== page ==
The first quarter expenditure figures for the financial year (1 April 2014-30 June 2014) that were released by national treasury yesterday are a wake-up call for the Eastern Cape, particularly when it comes to capital expenditure. Expenditure on personnel is largely on track but capital expenditure (infrastructure) is lagging way behind.
Our bloated bureaucracy is simply not giving us value for money. The slow pace of capital expenditure is not reducing infrastructural backlogs at the rate that it should.
The education department has only spent 13% of its capital budget (R147, 947 million). This is 28.9% less than the R208, 223 million spent at the same time last year. This figure of 13% is well below the combined national average of 19.6%.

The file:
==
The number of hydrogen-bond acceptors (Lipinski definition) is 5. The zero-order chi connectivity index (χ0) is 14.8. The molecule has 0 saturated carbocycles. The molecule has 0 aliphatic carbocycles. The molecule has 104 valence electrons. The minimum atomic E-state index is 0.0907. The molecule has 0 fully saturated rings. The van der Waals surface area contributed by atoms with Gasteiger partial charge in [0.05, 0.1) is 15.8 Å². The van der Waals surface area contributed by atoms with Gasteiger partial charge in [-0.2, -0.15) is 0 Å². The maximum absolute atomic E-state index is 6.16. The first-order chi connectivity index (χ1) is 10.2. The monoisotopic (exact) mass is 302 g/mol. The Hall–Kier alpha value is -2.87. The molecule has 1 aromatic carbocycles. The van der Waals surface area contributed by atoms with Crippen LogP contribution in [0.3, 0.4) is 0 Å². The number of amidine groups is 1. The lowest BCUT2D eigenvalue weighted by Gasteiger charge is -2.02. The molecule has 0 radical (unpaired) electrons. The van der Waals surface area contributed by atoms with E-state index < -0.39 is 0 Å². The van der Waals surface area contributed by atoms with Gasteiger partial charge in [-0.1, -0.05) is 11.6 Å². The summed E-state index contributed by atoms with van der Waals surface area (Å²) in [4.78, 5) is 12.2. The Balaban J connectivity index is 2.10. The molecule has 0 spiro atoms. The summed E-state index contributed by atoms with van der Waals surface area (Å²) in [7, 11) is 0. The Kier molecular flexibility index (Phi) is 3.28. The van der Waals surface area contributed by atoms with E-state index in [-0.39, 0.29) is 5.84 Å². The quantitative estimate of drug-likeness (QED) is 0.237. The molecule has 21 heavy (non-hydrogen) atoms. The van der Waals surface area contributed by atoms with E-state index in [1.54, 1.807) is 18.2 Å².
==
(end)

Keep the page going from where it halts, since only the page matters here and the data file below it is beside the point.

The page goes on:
There needs to be a much greater sense of urgency when it comes to infrastructure improvements in our schools. A total of 20% of schools in the Eastern Cape do not have electricity and 18% do not have water, let alone science labs, libraries, desks and chairs.
When it comes to healthcare expenditure, capital expenditure of 9.7% is the lowest in the country and again well below the national average of 18.8%.
Overall capital expenditure for the province, which includes all departments, is running at 11.3% which is well below the national average of 19.7%.
On the positive side, when it comes to provincial own revenue collection, the Eastern Cape was the second highest province, after the Western Cape, with a collection rate of 28.7% which is above the national average. Capital expenditure on housing is running at 20.8% which is above the national average of 17.2%.
The DA reiterates its view that the quarterly expenditure reports need to come before the portfolio committee of finance and be debated in the legislature so that those responsible for poor performance can be held accountable.